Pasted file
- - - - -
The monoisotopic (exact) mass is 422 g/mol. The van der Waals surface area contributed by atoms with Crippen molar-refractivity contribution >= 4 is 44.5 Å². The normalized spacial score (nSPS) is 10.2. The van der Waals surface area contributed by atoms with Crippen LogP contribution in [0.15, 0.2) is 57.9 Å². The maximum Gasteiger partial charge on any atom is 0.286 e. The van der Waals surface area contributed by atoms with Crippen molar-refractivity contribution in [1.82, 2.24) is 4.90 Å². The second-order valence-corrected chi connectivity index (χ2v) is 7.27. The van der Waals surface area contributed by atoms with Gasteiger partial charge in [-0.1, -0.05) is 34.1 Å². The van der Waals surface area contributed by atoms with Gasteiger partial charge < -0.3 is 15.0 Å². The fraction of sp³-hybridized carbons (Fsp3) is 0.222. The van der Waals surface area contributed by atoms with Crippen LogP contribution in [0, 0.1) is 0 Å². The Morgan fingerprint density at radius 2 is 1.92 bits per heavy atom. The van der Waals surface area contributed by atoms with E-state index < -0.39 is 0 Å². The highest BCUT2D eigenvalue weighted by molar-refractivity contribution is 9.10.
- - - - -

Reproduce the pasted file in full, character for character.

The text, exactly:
The monoisotopic (exact) mass is 422 g/mol. The van der Waals surface area contributed by atoms with Crippen molar-refractivity contribution >= 4 is 44.5 Å². The normalized spacial score (nSPS) is 10.2. The van der Waals surface area contributed by atoms with Crippen LogP contribution in [0.15, 0.2) is 57.9 Å². The maximum Gasteiger partial charge on any atom is 0.286 e. The van der Waals surface area contributed by atoms with Crippen molar-refractivity contribution in [1.82, 2.24) is 4.90 Å². The second-order valence-corrected chi connectivity index (χ2v) is 7.27. The van der Waals surface area contributed by atoms with Gasteiger partial charge in [-0.1, -0.05) is 34.1 Å². The van der Waals surface area contributed by atoms with Gasteiger partial charge < -0.3 is 15.0 Å². The fraction of sp³-hybridized carbons (Fsp3) is 0.222. The van der Waals surface area contributed by atoms with Crippen LogP contribution in [0, 0.1) is 0 Å². The Morgan fingerprint density at radius 2 is 1.92 bits per heavy atom. The van der Waals surface area contributed by atoms with E-state index < -0.39 is 0 Å². The highest BCUT2D eigenvalue weighted by molar-refractivity contribution is 9.10.